The journalist who broke, and continues to break, the NSA Snowden leaks may be off to Greenwald-ier pastures with the launch of his exciting new journalism venture, but on Friday the Guardian published an incredible NSA explainer that breaks down and visualizes some of the newest, and most important aspects, of the Snowden revelations. If you've been confused, it might be a good place to start.
"NSA Files: Decoded" takes a straightforward and elegant approach to summing up the wealth of leaks that have been dominating public discourse since June. It begins with a short video of congresswoman Zoe Lofgren (D-CA) arguing that how the NSA’s sweeping surveillance programs affect everyone directly—namely by violating an expectation (as guaranteed by the Constitution) of protection from unreasonable search and seizure, she says. As the piece continues, we hear from and watch numerous security experts, a former NSA attorney, journalists, and politicians explain why the average citizen ought to care.
But the explainer's greatest strengths may be its simple video presentation and interactive graphics. For the video production, the Guardian credits Bob Sacha, the multimedia journalist who also produced Reuters' "Bearing Witness: 5 Years of the Iraq War," an interactive feature that was nominated for a National News Emmy award four years ago. A team of interactive reporters contributed to the graphics, which detail how metadata is collected and viewed, as well as related spying programs on fiber-optic cables.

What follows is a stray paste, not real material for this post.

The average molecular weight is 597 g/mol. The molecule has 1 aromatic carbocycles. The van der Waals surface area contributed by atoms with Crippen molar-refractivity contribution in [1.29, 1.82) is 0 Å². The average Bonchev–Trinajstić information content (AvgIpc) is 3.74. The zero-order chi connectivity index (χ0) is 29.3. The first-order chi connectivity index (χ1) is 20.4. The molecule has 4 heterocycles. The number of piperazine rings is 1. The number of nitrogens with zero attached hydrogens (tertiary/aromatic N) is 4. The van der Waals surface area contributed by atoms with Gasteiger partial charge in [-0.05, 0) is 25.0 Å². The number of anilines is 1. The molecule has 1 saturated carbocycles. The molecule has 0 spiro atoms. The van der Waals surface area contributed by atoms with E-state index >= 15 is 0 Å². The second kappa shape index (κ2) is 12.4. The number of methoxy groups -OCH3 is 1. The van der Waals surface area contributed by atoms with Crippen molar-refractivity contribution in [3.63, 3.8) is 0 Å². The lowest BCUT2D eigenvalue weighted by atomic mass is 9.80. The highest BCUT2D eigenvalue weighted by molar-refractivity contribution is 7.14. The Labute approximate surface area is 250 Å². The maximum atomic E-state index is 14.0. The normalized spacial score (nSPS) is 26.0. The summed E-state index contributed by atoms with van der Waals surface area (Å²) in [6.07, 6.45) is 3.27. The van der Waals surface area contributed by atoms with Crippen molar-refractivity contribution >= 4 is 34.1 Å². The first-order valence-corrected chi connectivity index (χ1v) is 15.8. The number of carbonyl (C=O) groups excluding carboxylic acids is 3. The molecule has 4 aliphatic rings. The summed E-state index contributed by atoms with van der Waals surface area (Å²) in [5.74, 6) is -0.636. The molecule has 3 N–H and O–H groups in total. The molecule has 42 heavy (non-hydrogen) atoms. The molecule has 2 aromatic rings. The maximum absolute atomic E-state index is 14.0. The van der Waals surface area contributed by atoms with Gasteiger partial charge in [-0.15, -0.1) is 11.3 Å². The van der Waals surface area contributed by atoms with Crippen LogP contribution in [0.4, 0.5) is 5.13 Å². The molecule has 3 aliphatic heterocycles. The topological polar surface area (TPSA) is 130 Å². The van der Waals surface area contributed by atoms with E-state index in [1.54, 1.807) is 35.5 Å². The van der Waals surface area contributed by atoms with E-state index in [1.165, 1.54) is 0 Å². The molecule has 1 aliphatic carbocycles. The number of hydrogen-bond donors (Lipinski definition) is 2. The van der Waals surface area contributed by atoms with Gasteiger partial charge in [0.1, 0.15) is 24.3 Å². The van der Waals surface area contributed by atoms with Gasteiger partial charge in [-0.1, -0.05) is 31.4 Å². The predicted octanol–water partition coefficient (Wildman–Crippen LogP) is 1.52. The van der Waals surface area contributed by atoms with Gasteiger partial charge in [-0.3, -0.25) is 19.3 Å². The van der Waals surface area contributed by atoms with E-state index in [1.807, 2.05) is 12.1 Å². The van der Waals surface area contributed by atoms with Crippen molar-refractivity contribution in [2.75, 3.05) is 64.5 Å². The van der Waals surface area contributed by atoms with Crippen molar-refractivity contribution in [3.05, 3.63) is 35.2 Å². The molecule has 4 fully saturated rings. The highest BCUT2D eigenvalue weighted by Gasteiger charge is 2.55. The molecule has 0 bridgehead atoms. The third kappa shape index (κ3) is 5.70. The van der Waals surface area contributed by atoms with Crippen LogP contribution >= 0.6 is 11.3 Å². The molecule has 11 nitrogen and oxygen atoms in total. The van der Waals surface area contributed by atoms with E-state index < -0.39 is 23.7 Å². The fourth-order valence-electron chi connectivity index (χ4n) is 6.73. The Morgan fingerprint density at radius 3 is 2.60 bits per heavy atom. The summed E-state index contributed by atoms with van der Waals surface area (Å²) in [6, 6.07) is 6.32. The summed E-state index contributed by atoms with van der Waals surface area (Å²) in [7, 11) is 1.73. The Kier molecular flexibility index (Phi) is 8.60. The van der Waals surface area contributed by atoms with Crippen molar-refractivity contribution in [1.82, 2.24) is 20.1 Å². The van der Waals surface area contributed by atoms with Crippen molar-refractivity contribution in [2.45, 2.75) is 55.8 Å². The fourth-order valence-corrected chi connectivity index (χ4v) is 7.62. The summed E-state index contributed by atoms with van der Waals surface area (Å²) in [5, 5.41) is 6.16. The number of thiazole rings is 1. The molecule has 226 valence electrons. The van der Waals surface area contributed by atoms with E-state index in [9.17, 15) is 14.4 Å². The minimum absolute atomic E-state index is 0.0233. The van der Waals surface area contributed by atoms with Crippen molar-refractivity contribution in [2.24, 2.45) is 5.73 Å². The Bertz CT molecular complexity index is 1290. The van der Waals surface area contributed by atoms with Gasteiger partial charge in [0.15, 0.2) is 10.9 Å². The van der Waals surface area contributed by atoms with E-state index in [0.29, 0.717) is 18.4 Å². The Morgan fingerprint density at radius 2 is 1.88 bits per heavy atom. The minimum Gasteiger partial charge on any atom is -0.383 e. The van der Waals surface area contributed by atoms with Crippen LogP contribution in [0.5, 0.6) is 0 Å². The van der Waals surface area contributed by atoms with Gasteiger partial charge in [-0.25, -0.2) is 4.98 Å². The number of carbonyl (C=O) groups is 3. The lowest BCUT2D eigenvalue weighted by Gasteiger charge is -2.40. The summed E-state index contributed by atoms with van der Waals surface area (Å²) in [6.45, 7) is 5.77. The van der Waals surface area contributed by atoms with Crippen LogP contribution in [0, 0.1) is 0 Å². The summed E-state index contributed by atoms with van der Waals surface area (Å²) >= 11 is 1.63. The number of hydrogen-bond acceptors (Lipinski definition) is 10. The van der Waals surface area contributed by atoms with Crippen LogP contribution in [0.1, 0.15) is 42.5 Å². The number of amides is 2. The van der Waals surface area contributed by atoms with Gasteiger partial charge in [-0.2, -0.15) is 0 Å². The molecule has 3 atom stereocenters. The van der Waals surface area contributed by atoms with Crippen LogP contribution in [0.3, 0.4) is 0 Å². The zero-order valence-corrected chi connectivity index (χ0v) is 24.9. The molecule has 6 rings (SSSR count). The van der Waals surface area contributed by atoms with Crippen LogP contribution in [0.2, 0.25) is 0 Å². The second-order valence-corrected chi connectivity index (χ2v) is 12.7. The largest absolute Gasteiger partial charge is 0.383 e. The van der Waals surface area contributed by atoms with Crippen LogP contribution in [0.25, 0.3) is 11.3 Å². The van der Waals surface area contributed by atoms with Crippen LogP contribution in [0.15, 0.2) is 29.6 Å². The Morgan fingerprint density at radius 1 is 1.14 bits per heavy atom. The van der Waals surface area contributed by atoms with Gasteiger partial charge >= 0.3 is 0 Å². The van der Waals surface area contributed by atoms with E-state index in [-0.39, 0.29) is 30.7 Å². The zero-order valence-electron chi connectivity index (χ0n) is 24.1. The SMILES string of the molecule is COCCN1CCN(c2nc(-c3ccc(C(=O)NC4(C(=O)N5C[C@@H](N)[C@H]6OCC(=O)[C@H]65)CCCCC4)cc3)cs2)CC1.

The piece does a great job of visualizing the ripple effect that the NSA leaks have had globally, and the cast of characters in the ongoing play. Yahoo CEO Marissa Meyer and German chancellor Angela Merkel show up on the same spectrum of stakeholders affected by the leaks, as Yahoo has been criticized for handing over metadata to the surveillance apparatus, while Merkel called President Obama, furious with the allegations that the NSA had been tapping her phone.
The explainer also takes a step back from flinging around lingo to exploring what "metadata" actually means. You can also peruse the court order that demanded Verizon turn over this kind of information about its users to the government.
In addition, the piece details how the NSA’s corporate partners have complied with the agency’s information requests (see Facebook, Google, and Yahoo, among others)—along with the smaller fighters, like secure email service Lavabit, that chose to shut down rather than cooperate.
If you were looking for an NSA primer, this is it. And for everyone who said journalism was dead, here’s one suckerpunch of testimony that it’s alive and well.